IDA Josephine Anglin was born on April 13, 1883 and married David Jackson, an Irish farmer, on January 10, 1912. The couple had reservations for their honeymoon on the R.M.S. Titanic for its fateful maiden voyage, but were bumped from the passenger list because the sailing had been overbooked. They took their honeymoon on another ship. Ida and David settled in the Boston area and then moved to Three Rivers, which is part of the town of Palmer, in Western Massachusetts. Ida and David had their first daughter, Bertha, in 1914, and their second daughter, Ruby, in 1916. Their daughter Olive was born the next year, and then the youngest, Vida, in 1920. In the United States, David Jackson worked as a laborer, but he used his farming skills as well. In 1921 or 1922, the Jacksons moved to nearby Monson, Massachusetts, where they purchased seven acres of land. Ruby Jackson recalls that the Monson property cost her parents $5,000. Ruby also remembers that the property was “like the Garden of Eden.” When they bought it, the land was already supporting a variety of fruit trees, such as heirloom apples, three kinds of pears, two kinds of cherries, and plums. David Jackson added extensive vegetable gardens to their acreage, including a large section of potatoes.As the only Anglin sibling who moved to the United States, Ida was separated geographically from her brothers and sisters. David Jackson died on May 29, 1955. Ida Jackson died on December 9, 1971. Both are buried in Hillside Cemetery in Monson, Massachusetts.

SYDNEY Ernest Anglin was born on July 12, 1885. Along with his elder brother, Will, Sydney immigrated to Canada in October of 1903. He and Will stayed for a short time in Montreal with their father’s brother, Richard Duke “R.D.” Anglin, and his wife Minnie. Sydney established a successful career as a salesman for the Harris Abattoir Company, a Toronto slaughterhouse and meatpacking firm which later became Canada Packers. When Sydney visited Ireland, he brought his younger brother George with him to Toronto on the return trip. Sydney loaned George the tuition for his medical degree at the University of Toronto, and then persuaded George to attend his own graduation ceremony in 1914. This was fortunate for George, since he had booked passage, at the time of his graduation, on the Empress of Ireland, a ship that sank on its way to Europe with enormous loss of life. On January 12, 1916, Sydney married Nellie Cecilia J. Carman. On December 20, 1918, their son was born; they named him Crawford Sydney after John Crawford Anglin, Sydney’s brother, who died in World War I. In a 1941 Crawford has passed his fourth year in medicine and began studying Obstetrics that fall. Sydney died on May 9, 1957, and Nell died on January 14, 1966.

GEORGE Chambers Anglin was born on January 29, 1890 and came to Canada with his brother Sydney who had returned to Ireland for a visit. Sydney loaned George the funds to attend the University of Toronto Medical School, from which George received his medical degree in 1914. George joined the British infantry as a medical officer soon after the outbreak of World War I. He was stationed with the British Expeditionary Forces in France and served in the 1916 Battle of the Somme, in which over 19,000 British soldiers died on the first day of fighting. Sadly, George’s own brother Crawford was killed in Ypres, Belgium, on June 4, 1916.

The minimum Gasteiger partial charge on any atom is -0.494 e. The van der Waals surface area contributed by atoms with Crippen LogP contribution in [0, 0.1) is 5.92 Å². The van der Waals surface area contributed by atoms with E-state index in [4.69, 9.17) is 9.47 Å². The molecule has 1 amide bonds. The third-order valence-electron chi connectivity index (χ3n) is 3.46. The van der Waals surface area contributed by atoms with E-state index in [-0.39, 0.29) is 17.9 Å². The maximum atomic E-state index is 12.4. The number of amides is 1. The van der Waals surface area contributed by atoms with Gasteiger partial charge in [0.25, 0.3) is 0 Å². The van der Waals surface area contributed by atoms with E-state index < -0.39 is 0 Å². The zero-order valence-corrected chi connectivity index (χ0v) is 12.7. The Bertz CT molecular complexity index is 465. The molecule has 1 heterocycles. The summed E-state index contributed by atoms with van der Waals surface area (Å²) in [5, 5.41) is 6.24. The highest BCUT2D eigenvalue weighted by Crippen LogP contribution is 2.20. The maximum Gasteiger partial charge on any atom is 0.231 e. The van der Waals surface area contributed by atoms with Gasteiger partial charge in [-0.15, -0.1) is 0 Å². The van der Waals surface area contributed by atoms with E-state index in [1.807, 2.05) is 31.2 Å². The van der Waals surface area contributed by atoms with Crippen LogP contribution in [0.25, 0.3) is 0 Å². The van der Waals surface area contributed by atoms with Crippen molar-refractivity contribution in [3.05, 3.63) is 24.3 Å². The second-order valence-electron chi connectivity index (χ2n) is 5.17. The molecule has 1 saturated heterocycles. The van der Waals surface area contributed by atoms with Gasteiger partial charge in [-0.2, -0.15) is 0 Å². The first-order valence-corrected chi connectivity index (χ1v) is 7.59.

George joined the British infantry as a medical officer soon after the outbreak of World War I. He was stationed with the British Expeditionary Forces in France and served in the 1916 Battle of the Somme, in which over 19,000 British soldiers died on the first day of fighting. Sadly, George’s own brother Crawford was killed in Ypres, Belgium, on June 4, 1916. George resided at Calydor, a sanatorium in Gravenhurst, Ontario from late in 1918 until he was cured of tuberculosis in March of 1919. Probably while he was at Calydor, George met Dr. Ruth Cecilia Cale, another chest specialist. Dr. Cale had earned her medical degree from Toronto University in 1916. George and Ruth exchanged jobs between the Mountain Sanatorium and the Muskoka Tuberculosis Sanatorium, which was near Gravenhurst. In 1920, George purchased a small house at 233 Annette Street in Toronto. He had a small private practice at his house and later at an office at 468 Church Street. He also worked in hospitals. On November 23, 1920, George Anglin married Ruth Cecilia Cale, and they took up residence together at 233 Annette Street. George continued to be very active in the medical field, publishing articles about tuberculosis in professional journals and serving as a Corresponding Associate Editor on the journal, Diseases of the Chest. Ruth Cecilia Cale Anglin served as an active church member at both the local and the national level. George and Ruth had four children: Marion Ruth, Douglas George, Mildred Maud, and Robert Sydney. George C. Anglin died on April 14, 1948. Ruth Anglin died on August 26, 1983.

John CRAWFORD Anglin was born on March 10, 1892 and immigrated to Canada in 1909. He worked in Toronto and Winnepeg at the Harris Abattoir, the same company where his brother Sydney was a salesman. Crawford studied for the ministry at Alberta College in Edmonton South and his name is listed as the president of the Probationer’s Association, Alberta Methodist Conference on company stationery. He had an emergency appendectomy on February 15, 1915; the operation was performed on his niece Bertha Jackson’s first birthday. By September 24, 1915 Crawford had enlisted in the 4th University Overseas Company that was to support the “Princess Patricia” Canadian Light Infantry in Europe. He left Edmonton for training on October 6, 1915 and arrived in France in March of 1916. Crawford died on June 4, 1916, saving the life of a wounded soldier named Simmonds. On a large monument in the Ypres area, his name is included with those of 55,000 soldiers from the British Commonwealth who were missing in Belgium. Two years after Crawford died, Sydney’s wife Nell gave birth to a son, whom the couple named Crawford Sydney.